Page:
What dissent there is has come from entrepreneurs who have borne the brunt of a tax reform that hikes taxes on small business and cuts it on big corporates, or are victims of "raiding": if an entrepreneur is unlucky enough to set up a successful business, then it doesn't take long for a representative of the local powers-that-be to show up and offer to buy the business at a massive discount. If the businessman refuses, tax police and secret service raids follow. "Earlier, the authorities built a coffin for entrepreneurs through their so-called 'reforms,' and now, through anti-national bill No. 8521 [on a simplified taxation system that hikes taxes on SMEs], they have already prepared a coffin lid and nails," says Andriy Panaetov, chief of staff of the Forward! Rally, which plans to demonstrate in Kyiv in early November.
The Rada is due to vote on the new election rules in the next few weeks and will almost certainly push them through. The expectation is that the Party of Regions will then sweep the single mandate seats in next year's election and will do what it needs to take much of the party list votes too.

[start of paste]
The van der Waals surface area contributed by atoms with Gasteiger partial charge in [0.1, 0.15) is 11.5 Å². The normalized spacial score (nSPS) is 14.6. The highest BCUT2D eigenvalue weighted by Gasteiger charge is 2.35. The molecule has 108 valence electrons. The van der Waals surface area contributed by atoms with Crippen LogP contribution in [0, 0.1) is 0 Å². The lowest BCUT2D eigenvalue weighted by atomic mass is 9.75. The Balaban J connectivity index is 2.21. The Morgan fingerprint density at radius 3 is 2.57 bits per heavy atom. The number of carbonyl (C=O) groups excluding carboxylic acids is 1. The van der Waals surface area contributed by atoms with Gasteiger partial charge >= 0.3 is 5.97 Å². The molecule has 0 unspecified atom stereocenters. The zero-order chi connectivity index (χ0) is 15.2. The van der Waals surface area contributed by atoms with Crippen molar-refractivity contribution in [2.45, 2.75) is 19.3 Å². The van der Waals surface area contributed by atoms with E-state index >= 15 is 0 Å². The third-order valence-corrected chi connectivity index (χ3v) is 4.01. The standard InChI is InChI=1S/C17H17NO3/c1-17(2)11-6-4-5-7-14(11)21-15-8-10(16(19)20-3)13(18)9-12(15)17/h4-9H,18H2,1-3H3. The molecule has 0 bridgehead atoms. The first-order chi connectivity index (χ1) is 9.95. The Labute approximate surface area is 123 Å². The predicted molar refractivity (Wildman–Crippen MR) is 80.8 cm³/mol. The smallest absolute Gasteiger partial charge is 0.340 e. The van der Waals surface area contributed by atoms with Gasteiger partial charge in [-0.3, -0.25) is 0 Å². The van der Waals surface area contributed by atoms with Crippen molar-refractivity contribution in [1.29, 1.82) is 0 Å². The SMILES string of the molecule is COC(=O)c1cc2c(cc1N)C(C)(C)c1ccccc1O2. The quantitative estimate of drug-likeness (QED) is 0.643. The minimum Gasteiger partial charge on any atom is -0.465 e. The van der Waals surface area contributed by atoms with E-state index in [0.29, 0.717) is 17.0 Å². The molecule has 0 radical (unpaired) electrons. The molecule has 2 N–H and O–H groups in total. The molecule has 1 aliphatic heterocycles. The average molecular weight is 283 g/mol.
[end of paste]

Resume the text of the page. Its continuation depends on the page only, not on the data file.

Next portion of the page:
The investment climate has become so poor that companies are already pulling out. On November 1, Czech utility CEZ said it was closing down its operation and the Bank of Georgia's investment wing BG Capital, which scored successes with two Ukrainian IPOs on the Warsaw Stock Exchange earlier this year, closed its office. "I'm writing to inform you that in line with Bank of Georgia's strategy to focus more on its home market, and given the changing business and political climate in Ukraine, the Bank has decided to close BG Capital's Ukrainian office," Nick Piazza, CEO of BG Capital, wrote to customers on November 1. "As of today, the Kiev office is officially closed," he concluded in a sentiment that echoes many investors' attitude to the whole country.
Jason Corcoran in Moscow - Russian banks are disappearing at the fastest rate ever as the country's deepening recession makes it easier for the central bank to expose money laundering, dodgy lending ... more
bne IntelliNews - The Kremlin supported by national sports authorities has brushed aside "groundless" allegations of a mass doping scam involving Russian athletes after the World Anti-Doping Agency ... more
Jason Corcoran in Moscow - Revelations and mysticism may have been the stock-in-trade of Nikolai Tsvetkov’s management style, but ultimately they didn’t help him to hold on to his ... more